The squat wooden building sat alone in the obscurity of wild forest. A dirt path into the tree line was the only clue to this secluded home's existence. As one approached the place, one could smell the fresh, invigorating ocean air that came in off the inlet this house rested upon.
Conversely, at certain times of day there was the deathly aroma of low tide.
They used to harvest salt, here. It sounds weird to me. Harvesting salt. It brings to mind the image of grizzled old farmers somewhere, harvesting gobs of mustard by the handful. Maybe that's just me.
You can walk a good distance out into the water, and it'll stay about mid-calf height... until the sudden drop-off. If you're not careful, the strong undercurrent there may take you right out to sea.
Here's the station wagon.
Dust rises in the distance as the weathered old vehicle makes haste toward the house. I check to make sure my pick-up truck is properly concealed, then I stow myself beneath the natural arch of a snapped pine tree.
Through my binoculars, I can see the man exit his car. Soon after, the boy follows.
The man is easily in his forties. His coke bottle glasses and a failed attempt at a combover remind me of a thousand tourists I've seen pass through here. The doughy midsection, concealed beneath a button-down shirt, immediately tells anyone that this man is no fighter.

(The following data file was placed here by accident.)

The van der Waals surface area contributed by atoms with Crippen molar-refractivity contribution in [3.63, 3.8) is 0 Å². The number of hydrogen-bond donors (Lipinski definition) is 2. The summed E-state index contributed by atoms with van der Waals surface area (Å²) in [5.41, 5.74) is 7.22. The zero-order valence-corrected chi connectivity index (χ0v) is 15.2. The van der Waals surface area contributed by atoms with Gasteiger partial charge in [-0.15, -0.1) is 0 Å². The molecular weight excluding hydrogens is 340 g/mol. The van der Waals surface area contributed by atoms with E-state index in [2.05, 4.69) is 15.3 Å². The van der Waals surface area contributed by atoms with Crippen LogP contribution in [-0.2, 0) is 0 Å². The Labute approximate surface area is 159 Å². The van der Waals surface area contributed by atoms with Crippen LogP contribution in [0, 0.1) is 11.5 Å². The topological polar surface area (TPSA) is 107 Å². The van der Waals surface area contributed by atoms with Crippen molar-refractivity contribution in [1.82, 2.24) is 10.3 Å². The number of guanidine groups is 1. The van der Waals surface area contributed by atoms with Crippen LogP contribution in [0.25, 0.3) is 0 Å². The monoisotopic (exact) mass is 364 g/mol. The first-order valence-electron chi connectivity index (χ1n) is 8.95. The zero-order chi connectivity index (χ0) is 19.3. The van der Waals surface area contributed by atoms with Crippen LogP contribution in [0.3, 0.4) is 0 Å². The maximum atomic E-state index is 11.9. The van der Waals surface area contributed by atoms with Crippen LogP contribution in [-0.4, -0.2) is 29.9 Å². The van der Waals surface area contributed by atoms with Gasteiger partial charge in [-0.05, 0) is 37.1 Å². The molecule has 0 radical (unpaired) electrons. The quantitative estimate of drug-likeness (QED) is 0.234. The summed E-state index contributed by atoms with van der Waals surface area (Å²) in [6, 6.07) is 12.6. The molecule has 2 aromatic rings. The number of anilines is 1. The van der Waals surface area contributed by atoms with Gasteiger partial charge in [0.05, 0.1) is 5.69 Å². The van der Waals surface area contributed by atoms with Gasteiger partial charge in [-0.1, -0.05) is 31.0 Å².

The boy is about ten years old, with a wild shock of orange hair and deep golden eyes that refuse to abide by the strict laws of nature. He's beautiful.
For a moment, I think I may have been spotted already... but it turns out the pair are pointing to a bird nearby. A woodpecker. The rat-a-tat of its beak on the dead tree I am huddled beneath almost seems to match the frenzied, excited beat of my heart.
They enter the house.
Just above the door, a wooden plaque proudly proclaims that this is "SALT house". "SALT" in big letters, "house" in little ones.
Many people have died here.
Very few people know this... most of them are dead.
As the story goes, a crazy, evil, twisted serial killer used to live here. What would they think if they knew that said killer had been released due to trial error and now finds himself back up to his old tricks?
I chuckle at the thought of how much damage control the county government is going to have to do after tonight! Ha ha!
The house leaks like a sieve, you can hear the outdoors and the outdoors can hear you. However, the buffer of trees and overgrowth are quite handy for noise reduction. The inlet is so desolate, now... especially since the gated community across the way went under... that you can stroll out to that undercurrent and drop in anything you want to get rid of. Anyone you want to get rid of.
I think twenty people have ended up that way... but my count could be off.
I move to my truck again, once I'm sure they're not coming back out for anything, and I retrieve a few tools. When you work with your hands... when you repair things... nobody bats an eye if you tote around the most wicked and grimy instruments.
Toolbelt. I'll need that. Hacksaw.
God, that boy is beautiful. I hadn't noticed before, but now it's hitting me.
Hacksaw and... hand drill. Sledgehammer. I'll have to leave behind the saw if I'm carrying the hammer, because I know I want the drill.
I can't stop thinking about kissing the boy.
Within moments, I'm at the window. The man is by the fireplace, trying to get the flames to take. The boy is seated nearby, watching him. Immediately, I can tell what the doughball is doing wrong. I loathe this inept, weak little man.
A pair of wire trimmers on my belt makes short work of the phone line.